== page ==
I don't buy into the whole of post modern literary theory, nor into the ultimate conclusions of neo-orthodox theology. Nevertheless, I can't escape at least one important point that I have learned most strongly from those two philosophical beds: reading is an encounter experience and the context in which that encounter takes place can dramatically influence a reader's experience.
There's a specialty food store in Michigan, that my wife's family has introduced me to to the point where we have not only shopped the store but put in some mail-orders. Because of that, we get the catalogs. Like many catalogs shooting for a warm, homespun feel, the pages are fully not only of products but of little story-lets scattered here and about. Most of these stories are about the history of the store, the deliciousness of the food product around which their theme is built, or some quaint Reader Digest-style half-joke-half-moral.
In the most recent catalog there's a story in which the writer talks about a driveway they had, how much of a pain it was to shovel, and how obnoxious the winter therefore was.
And I said, "Um, that's it? What's the point? Nothing happened in that story."
I hate when people say that about a story. I know this catalog isn't literature, and the writing is professional and not craft writing. Still, if it had been on a flash fiction website or printed as a short or on a writer's friend's blog, I would have thought about the story, the way it was told, and the possible layers of meaning behind it.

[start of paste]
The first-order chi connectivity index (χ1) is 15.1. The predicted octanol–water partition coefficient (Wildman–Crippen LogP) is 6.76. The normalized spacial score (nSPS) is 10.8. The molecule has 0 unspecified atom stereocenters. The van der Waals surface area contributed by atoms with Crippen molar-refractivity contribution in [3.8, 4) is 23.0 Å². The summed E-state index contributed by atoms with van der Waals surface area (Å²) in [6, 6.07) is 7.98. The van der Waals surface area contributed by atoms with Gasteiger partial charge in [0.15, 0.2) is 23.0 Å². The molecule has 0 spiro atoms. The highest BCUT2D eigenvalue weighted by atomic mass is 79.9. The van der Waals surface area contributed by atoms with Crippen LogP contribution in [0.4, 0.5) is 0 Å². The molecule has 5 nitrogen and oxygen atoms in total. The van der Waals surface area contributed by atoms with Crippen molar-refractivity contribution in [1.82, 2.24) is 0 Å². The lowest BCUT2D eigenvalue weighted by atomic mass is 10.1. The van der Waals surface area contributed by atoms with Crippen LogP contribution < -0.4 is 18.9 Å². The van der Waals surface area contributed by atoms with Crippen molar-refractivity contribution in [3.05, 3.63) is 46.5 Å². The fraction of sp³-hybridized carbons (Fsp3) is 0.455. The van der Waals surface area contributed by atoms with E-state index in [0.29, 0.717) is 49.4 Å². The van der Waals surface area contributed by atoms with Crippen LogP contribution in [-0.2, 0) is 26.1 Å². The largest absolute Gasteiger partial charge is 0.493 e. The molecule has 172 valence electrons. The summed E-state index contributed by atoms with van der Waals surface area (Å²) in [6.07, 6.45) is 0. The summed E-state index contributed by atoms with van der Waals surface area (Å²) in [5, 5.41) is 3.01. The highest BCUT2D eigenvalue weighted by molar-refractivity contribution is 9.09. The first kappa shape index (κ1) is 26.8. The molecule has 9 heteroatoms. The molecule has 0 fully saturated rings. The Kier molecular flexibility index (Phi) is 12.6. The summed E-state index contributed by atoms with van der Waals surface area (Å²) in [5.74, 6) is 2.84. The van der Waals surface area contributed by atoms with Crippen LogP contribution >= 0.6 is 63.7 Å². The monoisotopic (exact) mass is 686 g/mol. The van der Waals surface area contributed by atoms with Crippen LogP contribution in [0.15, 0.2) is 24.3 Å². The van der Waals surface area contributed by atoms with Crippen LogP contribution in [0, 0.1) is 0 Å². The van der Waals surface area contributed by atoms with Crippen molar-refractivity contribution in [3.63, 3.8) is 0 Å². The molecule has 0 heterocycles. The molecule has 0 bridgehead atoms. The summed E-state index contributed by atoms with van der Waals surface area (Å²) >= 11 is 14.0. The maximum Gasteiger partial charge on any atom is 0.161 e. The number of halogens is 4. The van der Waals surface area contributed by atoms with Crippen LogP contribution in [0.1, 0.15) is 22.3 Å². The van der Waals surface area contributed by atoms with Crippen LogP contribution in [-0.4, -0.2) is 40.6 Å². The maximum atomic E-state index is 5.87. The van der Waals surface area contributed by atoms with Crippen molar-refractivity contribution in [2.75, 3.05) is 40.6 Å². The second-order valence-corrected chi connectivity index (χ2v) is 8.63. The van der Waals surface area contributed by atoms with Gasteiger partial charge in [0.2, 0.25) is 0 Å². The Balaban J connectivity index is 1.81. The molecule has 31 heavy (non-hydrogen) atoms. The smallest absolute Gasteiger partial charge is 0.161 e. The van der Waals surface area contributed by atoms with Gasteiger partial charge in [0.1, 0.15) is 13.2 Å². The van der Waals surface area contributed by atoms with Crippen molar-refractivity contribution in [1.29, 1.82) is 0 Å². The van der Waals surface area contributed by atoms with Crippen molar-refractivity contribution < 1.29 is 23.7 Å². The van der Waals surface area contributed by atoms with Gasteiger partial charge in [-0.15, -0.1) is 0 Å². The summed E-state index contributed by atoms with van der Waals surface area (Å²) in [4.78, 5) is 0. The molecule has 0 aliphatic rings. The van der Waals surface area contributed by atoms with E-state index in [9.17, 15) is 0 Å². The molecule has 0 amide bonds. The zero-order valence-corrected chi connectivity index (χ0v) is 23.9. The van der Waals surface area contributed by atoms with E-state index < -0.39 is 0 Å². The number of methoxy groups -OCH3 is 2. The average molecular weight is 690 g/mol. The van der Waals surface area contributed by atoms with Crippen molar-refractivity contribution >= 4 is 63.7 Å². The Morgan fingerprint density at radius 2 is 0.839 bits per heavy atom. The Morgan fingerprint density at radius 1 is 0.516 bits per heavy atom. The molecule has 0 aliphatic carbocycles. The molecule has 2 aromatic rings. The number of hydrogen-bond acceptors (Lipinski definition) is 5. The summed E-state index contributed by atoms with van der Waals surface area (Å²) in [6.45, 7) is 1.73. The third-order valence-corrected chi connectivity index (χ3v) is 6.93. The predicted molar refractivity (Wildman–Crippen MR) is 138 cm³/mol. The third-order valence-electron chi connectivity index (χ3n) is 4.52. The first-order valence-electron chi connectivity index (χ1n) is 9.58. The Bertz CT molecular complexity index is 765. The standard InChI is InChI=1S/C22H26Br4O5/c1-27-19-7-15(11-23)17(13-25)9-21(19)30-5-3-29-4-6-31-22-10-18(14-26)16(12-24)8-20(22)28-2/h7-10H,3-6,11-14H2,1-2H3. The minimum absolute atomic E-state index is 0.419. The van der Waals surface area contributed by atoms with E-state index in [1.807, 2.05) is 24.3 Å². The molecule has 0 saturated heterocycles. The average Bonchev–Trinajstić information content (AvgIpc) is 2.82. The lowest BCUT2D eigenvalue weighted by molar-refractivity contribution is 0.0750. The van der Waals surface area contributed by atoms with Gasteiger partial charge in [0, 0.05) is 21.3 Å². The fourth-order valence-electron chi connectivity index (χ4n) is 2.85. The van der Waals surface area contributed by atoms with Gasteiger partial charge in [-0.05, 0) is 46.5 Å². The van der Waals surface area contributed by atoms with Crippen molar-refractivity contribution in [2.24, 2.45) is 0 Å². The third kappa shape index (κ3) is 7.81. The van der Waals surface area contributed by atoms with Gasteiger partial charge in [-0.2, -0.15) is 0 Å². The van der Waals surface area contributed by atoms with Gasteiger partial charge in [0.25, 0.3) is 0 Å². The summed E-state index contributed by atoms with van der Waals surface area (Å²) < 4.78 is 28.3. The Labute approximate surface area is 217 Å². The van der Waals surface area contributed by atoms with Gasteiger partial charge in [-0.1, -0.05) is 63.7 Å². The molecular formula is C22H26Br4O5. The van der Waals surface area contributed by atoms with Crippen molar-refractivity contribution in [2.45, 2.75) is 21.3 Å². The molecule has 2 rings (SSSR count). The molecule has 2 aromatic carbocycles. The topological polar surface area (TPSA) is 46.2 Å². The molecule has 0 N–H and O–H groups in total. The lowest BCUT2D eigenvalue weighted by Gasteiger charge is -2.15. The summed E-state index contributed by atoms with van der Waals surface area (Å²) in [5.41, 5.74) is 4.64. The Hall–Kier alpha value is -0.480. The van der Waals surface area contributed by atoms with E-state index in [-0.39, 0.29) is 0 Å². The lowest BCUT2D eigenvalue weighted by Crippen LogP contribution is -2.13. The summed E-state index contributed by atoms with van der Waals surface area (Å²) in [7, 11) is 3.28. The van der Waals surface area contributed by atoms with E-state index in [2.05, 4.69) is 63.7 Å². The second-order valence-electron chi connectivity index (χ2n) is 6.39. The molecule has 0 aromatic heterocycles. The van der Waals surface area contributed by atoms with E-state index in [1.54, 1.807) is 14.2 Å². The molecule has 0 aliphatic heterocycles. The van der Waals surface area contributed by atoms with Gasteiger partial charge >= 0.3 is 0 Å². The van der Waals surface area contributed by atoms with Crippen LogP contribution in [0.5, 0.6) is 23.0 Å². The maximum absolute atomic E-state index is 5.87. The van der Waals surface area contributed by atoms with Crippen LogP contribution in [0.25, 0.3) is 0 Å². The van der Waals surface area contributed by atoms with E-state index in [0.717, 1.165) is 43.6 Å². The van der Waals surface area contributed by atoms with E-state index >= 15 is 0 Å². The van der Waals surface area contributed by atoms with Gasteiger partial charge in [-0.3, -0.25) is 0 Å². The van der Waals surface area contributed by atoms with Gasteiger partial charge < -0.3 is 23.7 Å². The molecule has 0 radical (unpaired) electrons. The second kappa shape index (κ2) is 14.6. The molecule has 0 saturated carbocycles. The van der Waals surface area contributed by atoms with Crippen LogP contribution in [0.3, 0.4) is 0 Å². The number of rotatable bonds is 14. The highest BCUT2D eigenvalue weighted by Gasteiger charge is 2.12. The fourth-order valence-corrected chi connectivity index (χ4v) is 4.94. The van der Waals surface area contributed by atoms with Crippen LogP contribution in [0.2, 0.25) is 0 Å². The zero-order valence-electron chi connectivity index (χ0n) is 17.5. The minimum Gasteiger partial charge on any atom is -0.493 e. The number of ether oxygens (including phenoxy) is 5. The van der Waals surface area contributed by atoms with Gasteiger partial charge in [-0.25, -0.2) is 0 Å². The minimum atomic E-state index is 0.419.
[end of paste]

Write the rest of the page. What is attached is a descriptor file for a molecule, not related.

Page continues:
But since it was "just" in a catalog, and because I had certain expectations of what the story would be... I reacted completely unlike myself.
Made me think about a lot of the ways in which context might impact a reader's experience of my own writing: what magazine a short story is published in, what the branding and marketing package of my book establishes, how I present the story to prospective agents or editors, what a reader's own expectations are based on association with the some word in the title, what a reader was told by their friends, how the reader does when reading with a headache, who knows what else. And readers are lay readers, crit partners, agents, editors, whoever is reading your story and making a decision or giving you comment or telling others about your work. They're all susceptible to context.
It's one thing to tell a good story.
It's another thing altogether for people to receive it as the good story you meant to tell.
I needa go reread that guy's story about the driveway now.